Staying in the Zone Helped Me Succeed in West Indies: Ajinkya Rahane
Visakhapatnam, September 30: India's Test vice-captain Ajinkya Rahane had a good outing in the recently concluded Test series in the West Indies, amassing 271 runs from four innings at 90.33 to help his side register a clinical 2-0 victory. Despite the great run, Rahane feels the show in the Caribbean is a matter of past as he focusses to start afresh when India take on South Africa in the three-Test series starting here from Wednesday.
Talking to media persons, Rahane said: "I'm looking to be in the present, something that I did in the West Indies. I am looking to contribute to the team so that I don't put pressure on myself. What happened in the West Indies is past and it is important to start fresh." When asked about the reasons behind his good run in the Caribbean, Rahane said he tried to focus more on the mental aspects as compared to the technical facets. Twitterati Unimpressed by Mayank Agarwal’s Selection Over Ajinkya Rahane in the Indian Squad for ICC CWC 2019.
"It was important for me to stay in my zone, to believe in my abilities. I wasn't thinking much about the technical aspects... It was all about how I managed the mental adjustments like handling difficult situations and thinking about the team, so that I could contribute. I was thinking more about the mental aspects and my ability rather than thinking about the technical points," the 31-year-old Mumbai batsman said.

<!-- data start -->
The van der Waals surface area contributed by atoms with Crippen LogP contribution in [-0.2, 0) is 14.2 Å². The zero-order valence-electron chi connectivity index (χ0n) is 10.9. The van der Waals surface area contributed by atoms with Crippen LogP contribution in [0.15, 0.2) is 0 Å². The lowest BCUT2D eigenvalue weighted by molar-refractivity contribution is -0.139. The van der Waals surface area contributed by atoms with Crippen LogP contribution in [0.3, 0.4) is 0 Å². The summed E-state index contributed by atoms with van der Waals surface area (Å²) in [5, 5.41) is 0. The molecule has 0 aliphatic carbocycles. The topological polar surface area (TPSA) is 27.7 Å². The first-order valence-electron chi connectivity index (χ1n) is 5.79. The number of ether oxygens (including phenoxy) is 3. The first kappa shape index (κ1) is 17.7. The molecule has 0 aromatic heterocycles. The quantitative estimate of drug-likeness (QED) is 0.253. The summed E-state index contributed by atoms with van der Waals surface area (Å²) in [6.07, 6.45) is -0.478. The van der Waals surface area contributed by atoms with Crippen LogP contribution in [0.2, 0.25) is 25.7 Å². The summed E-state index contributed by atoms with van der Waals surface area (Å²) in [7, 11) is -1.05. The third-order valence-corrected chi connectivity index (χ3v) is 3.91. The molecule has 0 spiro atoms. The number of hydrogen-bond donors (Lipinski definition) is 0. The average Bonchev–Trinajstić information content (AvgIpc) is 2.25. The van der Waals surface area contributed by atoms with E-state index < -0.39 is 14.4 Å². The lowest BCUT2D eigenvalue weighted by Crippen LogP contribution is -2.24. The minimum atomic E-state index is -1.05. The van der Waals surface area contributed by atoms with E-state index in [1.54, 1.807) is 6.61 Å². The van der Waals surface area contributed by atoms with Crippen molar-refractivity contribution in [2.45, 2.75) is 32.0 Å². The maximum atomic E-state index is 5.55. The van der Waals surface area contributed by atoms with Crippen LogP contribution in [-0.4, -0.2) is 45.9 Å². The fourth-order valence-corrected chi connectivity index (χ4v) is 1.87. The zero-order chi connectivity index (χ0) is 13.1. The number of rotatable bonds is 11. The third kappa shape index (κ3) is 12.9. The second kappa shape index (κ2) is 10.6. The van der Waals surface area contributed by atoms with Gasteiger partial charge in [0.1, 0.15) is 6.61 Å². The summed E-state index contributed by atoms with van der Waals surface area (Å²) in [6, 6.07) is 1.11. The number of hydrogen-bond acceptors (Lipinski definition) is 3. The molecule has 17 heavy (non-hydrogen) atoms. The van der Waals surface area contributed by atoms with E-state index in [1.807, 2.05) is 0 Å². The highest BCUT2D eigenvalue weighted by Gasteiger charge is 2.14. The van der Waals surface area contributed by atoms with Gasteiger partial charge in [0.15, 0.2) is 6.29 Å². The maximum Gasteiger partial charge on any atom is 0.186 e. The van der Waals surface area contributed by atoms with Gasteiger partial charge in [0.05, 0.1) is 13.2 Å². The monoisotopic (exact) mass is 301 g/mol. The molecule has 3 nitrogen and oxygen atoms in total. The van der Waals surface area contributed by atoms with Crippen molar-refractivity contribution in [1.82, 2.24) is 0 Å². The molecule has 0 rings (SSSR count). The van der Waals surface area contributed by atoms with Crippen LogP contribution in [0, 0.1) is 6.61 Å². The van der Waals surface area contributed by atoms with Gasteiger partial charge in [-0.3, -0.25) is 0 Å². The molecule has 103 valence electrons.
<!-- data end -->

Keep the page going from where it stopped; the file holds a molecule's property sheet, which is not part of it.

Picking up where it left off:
In the West Indies, Rahane shared some valuable partnerships with Hanuma Vihari. Vihari too, starred with the bat for India, scoring 289 runs from four innings. On batting with Vihari, Rahane said that 'good communication' between them was the key to their success.
"I think when you bat, it is important to trust your partner, be it a batsman or a bowler. With Vihari batting at No. 6, it was important to communicate as when the No. 5 and No. 6 are batting together, it is crucial to asses the situation. "It is important to communicate and see how the planning to bowl. We both communicated well, we knew when we had to attack or when to defend... So communication was the key," Rahane said.
On reverse swing being a factor in India, he said: "It is a factor in India, but we are not sure at which point it will come into play. As a batsman, you have to be prepared before the series starts. Good practice sessions and communication are very important." Though India go into the Test series against South Africa as favourites, Rahane feels the visitors deserve 'respect' given the number of good cricketers in their line-up.
"It is important to win the series because the World Test Championship has started. Also, you can't take any team lightly and have to respect your opponents. With players like Temba Bavuma, Aiden Markram, who did well in the practice game, and Faf du Plessis in their ranks, South Africa have many experienced campaigners, so it is important to respect them. But at the same time, we have to play our game and as we know the conditions well, we must play as an unit and focus on our strengths," he said. Rahane, however, didn't clarify on the speculation over India's playing XI for the first Test.
"Team combination will depend on the wicket and the conditions. I think when Vihari bowls, it really makes a difference. In India, we hardly see three fast bowlers playing, so it will depend on the surface and the conditions," Rahane concluded.